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Article
Facilitating Changes in College Teaching Practices: Instructional Reform, Identity Conflict and Professional Community in a K-20 Partnership
Research in Science Education (2015)
  • Stacy Olitsky, Saint Joseph's University
Abstract
In this paper, I explain variation in the adoption of student-centred teaching practices among college faculty members in a program designed to promote K-20 instructional reform. I analyze data from a qualitative study of a Math and Science Partnership in order to understand why some faculty members had undergone extensive changes to their practices whereas others had not, even though both groups had demonstrated changes in their beliefs. Findings show that when collective identities focused on reform become more salient than the role identities associated with their teaching positions, faculty members are able to persist through the loss of self-efficacy that results from struggles with new student-centred practices. This study demonstrates how professional communities can enhance “collective efficacy”, thereby affecting whether the cognitive dissonance that accompanies professional development leads to instructional change rather than disengagement from reform initiatives.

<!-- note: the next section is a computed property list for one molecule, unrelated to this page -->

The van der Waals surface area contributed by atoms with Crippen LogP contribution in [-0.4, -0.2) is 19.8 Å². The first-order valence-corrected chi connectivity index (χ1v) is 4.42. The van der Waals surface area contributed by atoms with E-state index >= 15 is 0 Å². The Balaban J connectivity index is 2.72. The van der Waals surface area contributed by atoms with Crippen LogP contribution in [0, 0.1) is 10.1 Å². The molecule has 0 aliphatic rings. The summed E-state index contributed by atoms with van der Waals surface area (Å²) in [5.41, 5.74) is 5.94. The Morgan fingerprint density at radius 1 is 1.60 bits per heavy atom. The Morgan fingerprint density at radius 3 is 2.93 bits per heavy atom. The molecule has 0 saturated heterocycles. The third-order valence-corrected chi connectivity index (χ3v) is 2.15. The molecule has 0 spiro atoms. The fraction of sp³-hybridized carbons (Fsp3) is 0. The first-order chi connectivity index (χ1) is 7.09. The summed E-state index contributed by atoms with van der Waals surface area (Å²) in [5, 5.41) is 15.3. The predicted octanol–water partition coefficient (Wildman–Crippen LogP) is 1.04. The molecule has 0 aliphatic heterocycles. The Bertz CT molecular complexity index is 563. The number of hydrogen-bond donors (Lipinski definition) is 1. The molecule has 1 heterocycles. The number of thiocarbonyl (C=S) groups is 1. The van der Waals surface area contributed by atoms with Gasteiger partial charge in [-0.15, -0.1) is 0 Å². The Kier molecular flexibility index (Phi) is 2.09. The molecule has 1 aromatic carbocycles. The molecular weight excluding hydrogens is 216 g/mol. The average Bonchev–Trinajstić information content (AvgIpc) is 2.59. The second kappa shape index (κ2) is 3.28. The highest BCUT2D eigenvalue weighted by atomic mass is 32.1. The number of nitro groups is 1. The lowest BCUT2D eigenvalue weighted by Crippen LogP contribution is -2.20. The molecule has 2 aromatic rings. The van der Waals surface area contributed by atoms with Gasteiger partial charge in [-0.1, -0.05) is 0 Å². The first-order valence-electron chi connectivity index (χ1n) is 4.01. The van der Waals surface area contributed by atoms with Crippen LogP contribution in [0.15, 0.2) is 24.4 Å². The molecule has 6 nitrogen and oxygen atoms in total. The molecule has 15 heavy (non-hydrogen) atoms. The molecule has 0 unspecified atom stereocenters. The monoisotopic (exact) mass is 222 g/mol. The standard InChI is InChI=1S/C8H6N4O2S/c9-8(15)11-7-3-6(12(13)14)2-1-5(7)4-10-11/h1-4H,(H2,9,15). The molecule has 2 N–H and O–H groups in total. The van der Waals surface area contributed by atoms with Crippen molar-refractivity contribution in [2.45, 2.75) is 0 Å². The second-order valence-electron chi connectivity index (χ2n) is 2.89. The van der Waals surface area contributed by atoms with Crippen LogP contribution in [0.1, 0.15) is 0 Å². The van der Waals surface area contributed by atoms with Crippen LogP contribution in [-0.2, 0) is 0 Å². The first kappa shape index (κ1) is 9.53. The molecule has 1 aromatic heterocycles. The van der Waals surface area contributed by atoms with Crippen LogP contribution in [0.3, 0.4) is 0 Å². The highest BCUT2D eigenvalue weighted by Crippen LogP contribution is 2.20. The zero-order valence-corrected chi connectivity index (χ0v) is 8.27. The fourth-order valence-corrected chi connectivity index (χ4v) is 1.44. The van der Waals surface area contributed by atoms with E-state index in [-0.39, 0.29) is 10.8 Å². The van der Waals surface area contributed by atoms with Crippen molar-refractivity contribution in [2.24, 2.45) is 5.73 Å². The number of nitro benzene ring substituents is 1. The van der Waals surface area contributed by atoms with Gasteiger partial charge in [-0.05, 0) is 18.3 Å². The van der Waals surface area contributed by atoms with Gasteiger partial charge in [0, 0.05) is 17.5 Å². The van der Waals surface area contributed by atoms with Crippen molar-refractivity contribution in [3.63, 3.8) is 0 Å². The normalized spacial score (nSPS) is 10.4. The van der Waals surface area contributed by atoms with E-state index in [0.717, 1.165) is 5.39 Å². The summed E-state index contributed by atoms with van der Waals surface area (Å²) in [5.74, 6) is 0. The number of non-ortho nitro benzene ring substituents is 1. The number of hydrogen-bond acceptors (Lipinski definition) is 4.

Keywords
  • self-efficacy,
  • mathematics education,
  • science education,
  • identity,
  • education reform,
  • K-20 partnerships
Publication Date
October, 2015
DOI
10.1007/s11165-014-9441-y
Publisher Statement
This is the accepted version of Olitsky, S. (2015). Facilitating changes in college teaching practices: Instructional reform, identity conflict, and professional community in a K‐20 partnership. Research in Science Education, 45(4), 625-646. doi: 10.1007/s11165-014-9441-y The final publication is available at Springer at http://dx.doi.org/10.1007/s11165-014-9441-y
Citation Information
Olitsky, S. (2015). Facilitating changes in college teaching practices: Instructional reform, identity conflict, and professional community in a K-20 partnership. Research in Science Education, 45(4), 625-646.